Lots of questions are being asked about how life will change in the wake of COVID-19. Because physical distancing is a big part of that conversation, designers of physical spaces are among those expected to supply answers.
How will social and public behaviors be impacted? How will physical spaces have to adapt? Can we look to technology to provide any transitional assistance until a new normal is achieved? And how will spaces that have traditionally been communal, high-touch, very tactile settings – think retail and high-end luxury experiences – be forced to morph as the world adjusts to new norms?
A logical candidate to address these issues is David Schwarz, creative leader and founding partner of the Brooklyn, N.Y.-based design agency HUSH, who for more than a decade has led a team weaving content, architecture, technology, and interactivity into the experiences it designs for major brand clients.
Schwarz feels the design of event spaces will come under growing scrutiny in the years to come. Perhaps the construction of even moderately-sized, let alone huge, spaces will become a thing of the past. Or could it be, he asks, that at large events, there will need to be scaled-down pod-like areas housing no more than 50 people at a time to halt contagion’s spread?
Schwarz forecasts innovative advancements along the lines of touch-free gesture technology and voice-activated commands growing more commonplace in public settings until a fresh everyday world can be attained.
Interactive brand experiences will rely more often on personally-owned mobile devices supplanting touch screens to drive interactive experiences. While evidence shows phones aren’t the most sanitary of items, they’re highly familiar to users. So they may become the default remote control mechanism to help folks move through physical spaces that earlier required touch to navigate.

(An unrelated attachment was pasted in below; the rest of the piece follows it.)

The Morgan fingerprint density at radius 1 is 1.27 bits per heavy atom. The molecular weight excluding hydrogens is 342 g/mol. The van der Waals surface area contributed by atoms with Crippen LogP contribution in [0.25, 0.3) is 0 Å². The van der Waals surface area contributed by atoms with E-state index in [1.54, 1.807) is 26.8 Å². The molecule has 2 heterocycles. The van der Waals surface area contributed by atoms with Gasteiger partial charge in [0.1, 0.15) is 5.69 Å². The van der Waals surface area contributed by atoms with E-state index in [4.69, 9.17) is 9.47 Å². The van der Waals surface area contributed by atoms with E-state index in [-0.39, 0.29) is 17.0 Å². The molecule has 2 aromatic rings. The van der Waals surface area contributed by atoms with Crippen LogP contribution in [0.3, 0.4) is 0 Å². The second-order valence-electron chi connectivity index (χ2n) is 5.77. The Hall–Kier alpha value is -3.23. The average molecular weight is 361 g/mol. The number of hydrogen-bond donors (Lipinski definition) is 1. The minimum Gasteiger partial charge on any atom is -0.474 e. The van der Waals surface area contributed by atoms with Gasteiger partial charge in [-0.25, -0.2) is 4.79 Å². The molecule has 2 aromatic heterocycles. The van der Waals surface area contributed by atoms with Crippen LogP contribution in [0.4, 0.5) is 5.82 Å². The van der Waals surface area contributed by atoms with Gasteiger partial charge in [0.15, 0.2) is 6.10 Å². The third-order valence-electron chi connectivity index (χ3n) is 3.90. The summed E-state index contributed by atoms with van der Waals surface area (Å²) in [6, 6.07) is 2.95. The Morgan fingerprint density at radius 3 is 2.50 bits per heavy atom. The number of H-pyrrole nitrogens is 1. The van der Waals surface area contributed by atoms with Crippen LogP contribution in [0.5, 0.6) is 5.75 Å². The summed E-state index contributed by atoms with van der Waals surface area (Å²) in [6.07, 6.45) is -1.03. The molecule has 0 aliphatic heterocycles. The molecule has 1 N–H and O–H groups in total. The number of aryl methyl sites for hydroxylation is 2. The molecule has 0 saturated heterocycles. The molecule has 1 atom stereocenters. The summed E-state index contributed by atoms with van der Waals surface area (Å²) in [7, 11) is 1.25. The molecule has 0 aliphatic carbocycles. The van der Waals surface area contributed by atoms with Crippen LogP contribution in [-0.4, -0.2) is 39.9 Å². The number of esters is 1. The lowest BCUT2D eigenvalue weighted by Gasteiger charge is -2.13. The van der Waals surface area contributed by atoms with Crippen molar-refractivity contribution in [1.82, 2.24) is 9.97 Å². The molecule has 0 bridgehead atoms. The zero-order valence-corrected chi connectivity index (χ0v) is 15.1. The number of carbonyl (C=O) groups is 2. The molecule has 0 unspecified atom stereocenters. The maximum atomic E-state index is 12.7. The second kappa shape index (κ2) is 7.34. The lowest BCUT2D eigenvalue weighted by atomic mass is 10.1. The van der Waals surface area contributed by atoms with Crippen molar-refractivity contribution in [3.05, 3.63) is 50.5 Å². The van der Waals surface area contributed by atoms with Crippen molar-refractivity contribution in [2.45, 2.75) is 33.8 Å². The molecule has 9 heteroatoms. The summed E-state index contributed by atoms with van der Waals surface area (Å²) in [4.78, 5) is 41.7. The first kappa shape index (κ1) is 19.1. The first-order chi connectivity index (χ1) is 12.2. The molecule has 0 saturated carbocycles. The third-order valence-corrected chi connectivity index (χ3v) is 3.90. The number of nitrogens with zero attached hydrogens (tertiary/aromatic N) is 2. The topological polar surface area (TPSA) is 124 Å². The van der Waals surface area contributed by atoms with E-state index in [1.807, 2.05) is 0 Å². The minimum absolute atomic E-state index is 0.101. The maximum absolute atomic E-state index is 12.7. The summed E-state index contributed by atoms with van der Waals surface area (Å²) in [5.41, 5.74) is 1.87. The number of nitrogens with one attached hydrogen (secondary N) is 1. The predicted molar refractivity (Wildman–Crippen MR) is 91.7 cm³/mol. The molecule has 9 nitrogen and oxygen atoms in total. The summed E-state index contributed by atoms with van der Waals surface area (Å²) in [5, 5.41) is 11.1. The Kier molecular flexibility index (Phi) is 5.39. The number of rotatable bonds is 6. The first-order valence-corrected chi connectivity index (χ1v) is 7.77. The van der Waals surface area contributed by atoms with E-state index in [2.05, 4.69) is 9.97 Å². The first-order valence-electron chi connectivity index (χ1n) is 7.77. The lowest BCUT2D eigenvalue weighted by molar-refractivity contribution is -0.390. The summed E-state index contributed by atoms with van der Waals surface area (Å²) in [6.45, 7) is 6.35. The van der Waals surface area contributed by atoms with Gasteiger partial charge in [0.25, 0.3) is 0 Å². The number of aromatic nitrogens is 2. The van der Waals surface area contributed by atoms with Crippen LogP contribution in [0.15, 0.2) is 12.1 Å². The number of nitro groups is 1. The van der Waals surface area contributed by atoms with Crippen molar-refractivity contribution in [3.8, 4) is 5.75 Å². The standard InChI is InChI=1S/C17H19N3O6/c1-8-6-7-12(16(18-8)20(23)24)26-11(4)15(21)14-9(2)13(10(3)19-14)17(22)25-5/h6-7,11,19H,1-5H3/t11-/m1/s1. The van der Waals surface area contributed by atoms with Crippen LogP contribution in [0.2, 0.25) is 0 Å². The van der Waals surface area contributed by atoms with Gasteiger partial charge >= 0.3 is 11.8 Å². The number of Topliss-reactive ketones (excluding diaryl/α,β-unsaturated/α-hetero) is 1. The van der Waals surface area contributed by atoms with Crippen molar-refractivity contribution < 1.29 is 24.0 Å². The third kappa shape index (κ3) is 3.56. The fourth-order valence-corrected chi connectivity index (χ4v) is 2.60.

And Schwarz believes gloves will remain de rigueur in supermarkets for some time to come. Any high-touch communal location will need to be adjusted to new experiential expectations. It’s not so different than when hand dryers arrived in public restrooms, he argues. Over the years, they’ve grown into expected accouterments, and today bathrooms without them seem a bit offbeat.
Schwarz says as experienced design experts, he and his colleagues must adapt to the new conditions of the human experience. “In some cases, we help define how people engage with their environments,” he says. “In others, we have to respond to changes in that environment. COVID-19 represents a mix of both. We have to be both reactive to new norms, but also define how we can find unseen and unexplored inspiration within this new experience.”
That means design can’t simply return to business as usual, he says.
Even if the world is to quickly return to a “near normal” commonplace before the pandemic, design teams must begin to define how the future might look.
“Everything can be redesigned to consider a future where experiences have to be both inspiring and safe, functional and experimental, in-person and virtual,” he observes. “We have to design what living in this dual reality will mean.”
This next-era design challenge impacts how we see public experiences like transportation, urban space, place making, and arts, as well as commercial experiences driven by retail consumerism, paid brand experiences and entertainment. And then there’s the workplace, “where community, communication, and group efficiency will become very different,” Schwarz says.
Those at HUSH remain enthusiastic about design’s role in coming together, exploring and probing new experiences that take society beyond the four walls of their own domiciles or, as Schwarz says, “their many digital rectangles.”
He adds, “Giving up on that would represent more than a business pivot. It would be giving up on what makes us feel alive and human.”